Archives for October 26th, 2000

LACK OF LEADERSHIP FOR E-GOVERNMENT

Headlines, PublicNet: 26 October, 2000

Leadership is lacking in moving public services towards e-government. This is the claim made by EURIM – the European Infomatics Market, an industry- Parliament lobby group. The Group’s report, A Shock to the System – Joined up Electronic Government, is critical of progress made in developing e-government. The public sector is viewed as ‘change resistant’The Group believes that the fundamental change in the way IT is used, which is an aim of the March 1999 White Paper on Modernising government, has not happened. It attributes this to a leadership failure to influence attitudes and thinking and urges that a cabinet level minister should be given the task of driving e-government.

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STRATEGY TO CUT PUBLIC SECTOR WATER BILLS

Headlines, PublicNet: 26 October, 2000

Central and local government are each set to make an annual saving of 30m pounds on water bills as a result of strategic initiative taken by the Office for Government Commerce. Central departments and local councils spend a total of 600m pounds on water bills, but this will fall over the next three years as a new database provides benchmarks and other data.The 250m pound contract for the database has been won by Energy Metering Technology who will use a web-based version of its monitoring and targeting software to establish benchmarks and target indicators on a monthly basis. Public sector bodies will then be able to input data online to see how they compare against the published benchmark and against other organisations in their specific building group.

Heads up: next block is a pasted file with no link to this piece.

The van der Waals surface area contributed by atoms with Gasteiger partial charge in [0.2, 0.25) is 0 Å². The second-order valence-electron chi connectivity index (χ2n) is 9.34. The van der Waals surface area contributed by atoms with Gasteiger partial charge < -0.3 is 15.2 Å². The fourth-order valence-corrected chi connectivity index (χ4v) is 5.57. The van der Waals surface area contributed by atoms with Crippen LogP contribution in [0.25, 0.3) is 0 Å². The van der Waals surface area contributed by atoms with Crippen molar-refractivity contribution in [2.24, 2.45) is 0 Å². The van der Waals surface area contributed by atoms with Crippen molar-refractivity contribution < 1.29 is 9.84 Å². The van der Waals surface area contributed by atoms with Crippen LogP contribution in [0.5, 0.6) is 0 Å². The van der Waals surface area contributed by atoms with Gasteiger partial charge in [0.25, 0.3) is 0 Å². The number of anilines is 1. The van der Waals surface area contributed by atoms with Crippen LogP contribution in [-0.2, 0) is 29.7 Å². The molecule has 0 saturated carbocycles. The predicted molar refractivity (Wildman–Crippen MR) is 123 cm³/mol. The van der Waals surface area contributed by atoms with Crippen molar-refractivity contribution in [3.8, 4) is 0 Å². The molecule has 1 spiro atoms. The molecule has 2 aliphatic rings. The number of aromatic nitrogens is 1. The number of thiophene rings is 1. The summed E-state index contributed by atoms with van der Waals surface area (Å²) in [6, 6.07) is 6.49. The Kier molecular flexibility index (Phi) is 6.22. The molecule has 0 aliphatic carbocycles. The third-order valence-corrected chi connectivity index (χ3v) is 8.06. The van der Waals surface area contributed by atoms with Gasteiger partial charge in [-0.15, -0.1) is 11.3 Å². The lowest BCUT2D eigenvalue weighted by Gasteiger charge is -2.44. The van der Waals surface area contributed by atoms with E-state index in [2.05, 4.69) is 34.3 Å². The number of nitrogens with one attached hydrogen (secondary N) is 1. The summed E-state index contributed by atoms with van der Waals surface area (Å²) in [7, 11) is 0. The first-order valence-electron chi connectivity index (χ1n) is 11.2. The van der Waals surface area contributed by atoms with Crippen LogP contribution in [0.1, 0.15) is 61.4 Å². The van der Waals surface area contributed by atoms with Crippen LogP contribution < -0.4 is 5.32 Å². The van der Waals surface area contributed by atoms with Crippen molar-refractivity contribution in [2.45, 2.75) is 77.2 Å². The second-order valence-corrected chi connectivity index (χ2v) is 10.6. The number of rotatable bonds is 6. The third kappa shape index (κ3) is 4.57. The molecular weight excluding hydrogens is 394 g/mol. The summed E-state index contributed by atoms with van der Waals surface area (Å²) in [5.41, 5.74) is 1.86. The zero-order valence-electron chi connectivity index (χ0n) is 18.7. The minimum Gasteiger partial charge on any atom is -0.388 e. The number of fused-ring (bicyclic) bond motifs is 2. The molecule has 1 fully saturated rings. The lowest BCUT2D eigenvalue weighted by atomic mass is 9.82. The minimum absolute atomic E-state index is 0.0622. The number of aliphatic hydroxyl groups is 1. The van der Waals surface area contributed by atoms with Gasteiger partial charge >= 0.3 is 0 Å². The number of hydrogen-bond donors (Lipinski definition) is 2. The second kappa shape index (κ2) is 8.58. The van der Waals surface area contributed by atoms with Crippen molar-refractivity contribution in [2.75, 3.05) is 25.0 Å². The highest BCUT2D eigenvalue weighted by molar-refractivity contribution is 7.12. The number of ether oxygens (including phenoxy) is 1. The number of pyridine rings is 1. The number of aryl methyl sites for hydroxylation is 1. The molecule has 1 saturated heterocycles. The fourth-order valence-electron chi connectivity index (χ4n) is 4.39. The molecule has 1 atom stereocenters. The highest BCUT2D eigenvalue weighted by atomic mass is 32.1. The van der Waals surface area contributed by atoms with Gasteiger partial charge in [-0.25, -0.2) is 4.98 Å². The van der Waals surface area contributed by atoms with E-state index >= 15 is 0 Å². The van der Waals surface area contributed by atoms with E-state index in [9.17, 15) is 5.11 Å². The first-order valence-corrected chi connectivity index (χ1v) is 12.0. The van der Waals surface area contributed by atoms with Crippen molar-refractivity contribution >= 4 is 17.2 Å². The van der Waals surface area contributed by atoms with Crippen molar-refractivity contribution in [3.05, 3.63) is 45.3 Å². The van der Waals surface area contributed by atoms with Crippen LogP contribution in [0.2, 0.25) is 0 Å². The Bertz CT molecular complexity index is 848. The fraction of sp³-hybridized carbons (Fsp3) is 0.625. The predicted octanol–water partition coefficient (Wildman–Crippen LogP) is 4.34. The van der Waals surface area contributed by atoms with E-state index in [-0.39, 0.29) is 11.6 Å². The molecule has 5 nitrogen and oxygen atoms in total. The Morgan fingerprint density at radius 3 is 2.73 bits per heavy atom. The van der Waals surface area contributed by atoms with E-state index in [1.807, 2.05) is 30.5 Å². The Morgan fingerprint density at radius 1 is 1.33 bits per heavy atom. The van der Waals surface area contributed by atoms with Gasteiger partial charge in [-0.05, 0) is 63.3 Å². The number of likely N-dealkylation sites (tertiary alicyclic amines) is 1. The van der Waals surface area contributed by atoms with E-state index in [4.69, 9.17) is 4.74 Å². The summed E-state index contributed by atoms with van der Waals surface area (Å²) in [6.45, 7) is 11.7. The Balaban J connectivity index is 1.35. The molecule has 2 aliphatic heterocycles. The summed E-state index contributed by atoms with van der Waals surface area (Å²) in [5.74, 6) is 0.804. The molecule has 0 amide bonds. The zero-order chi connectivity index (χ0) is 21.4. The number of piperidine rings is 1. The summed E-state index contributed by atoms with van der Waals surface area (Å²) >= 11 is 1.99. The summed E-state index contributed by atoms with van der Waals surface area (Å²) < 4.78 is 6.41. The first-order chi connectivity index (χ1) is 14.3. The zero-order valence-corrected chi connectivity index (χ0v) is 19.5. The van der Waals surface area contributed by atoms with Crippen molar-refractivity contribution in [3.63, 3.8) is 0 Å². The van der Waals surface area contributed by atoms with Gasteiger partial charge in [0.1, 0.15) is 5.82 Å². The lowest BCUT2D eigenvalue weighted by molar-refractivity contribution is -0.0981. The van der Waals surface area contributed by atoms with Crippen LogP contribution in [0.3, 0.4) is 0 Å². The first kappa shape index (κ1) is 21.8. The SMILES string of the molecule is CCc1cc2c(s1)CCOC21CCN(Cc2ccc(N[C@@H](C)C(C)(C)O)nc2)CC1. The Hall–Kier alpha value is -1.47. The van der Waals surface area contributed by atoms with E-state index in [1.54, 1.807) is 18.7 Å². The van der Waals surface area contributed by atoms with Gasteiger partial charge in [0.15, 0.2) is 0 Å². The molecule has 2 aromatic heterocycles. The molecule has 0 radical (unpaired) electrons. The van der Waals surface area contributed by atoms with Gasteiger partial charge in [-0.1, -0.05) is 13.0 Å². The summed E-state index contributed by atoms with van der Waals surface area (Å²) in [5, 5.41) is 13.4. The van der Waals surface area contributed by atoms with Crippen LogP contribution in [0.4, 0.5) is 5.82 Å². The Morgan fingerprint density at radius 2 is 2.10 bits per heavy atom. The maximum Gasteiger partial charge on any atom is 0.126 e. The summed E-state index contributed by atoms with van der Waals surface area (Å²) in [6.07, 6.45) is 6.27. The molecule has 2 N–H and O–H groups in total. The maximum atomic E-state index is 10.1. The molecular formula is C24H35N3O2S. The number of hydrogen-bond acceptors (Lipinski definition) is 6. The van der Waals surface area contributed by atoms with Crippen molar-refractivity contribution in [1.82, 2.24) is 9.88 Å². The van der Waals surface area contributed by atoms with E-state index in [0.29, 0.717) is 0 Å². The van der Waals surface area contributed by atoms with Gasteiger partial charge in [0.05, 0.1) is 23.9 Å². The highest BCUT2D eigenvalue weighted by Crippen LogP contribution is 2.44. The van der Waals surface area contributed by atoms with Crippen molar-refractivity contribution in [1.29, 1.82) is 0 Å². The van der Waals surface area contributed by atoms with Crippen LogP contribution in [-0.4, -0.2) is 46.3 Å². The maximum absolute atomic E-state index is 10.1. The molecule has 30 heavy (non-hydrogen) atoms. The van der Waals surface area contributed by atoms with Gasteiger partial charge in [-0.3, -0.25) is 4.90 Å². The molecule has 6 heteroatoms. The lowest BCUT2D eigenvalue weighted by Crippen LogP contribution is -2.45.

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IMPLEMENTING BEST VALUE

Abstracts, PublicNet: 26 October, 2000

Martin SPublic Administration, (UK), 2000 Vol 78 No 1

Start page: 209. No of pages: 19

Assesses the impact the ‘Best Value’ will have on local government in the UK. Discusses the differences between Best Value and compulsory competitive tendering, the system it replaces. Sees the change as indicating a shift in the relationship between central and local government, with locus of decision making moving away from the centre towards the localities. Examines the approaches that local authorities are taking to implementing Best Value, identifying four main approaches – the provision of in-house, functionally organized services; the contracting out of services to the private sector or delivering them through public-private partnerships; the integration of services around the needs of particular client groups; and the integration of services around the needs of local communities. Considers the future development of Best Value.

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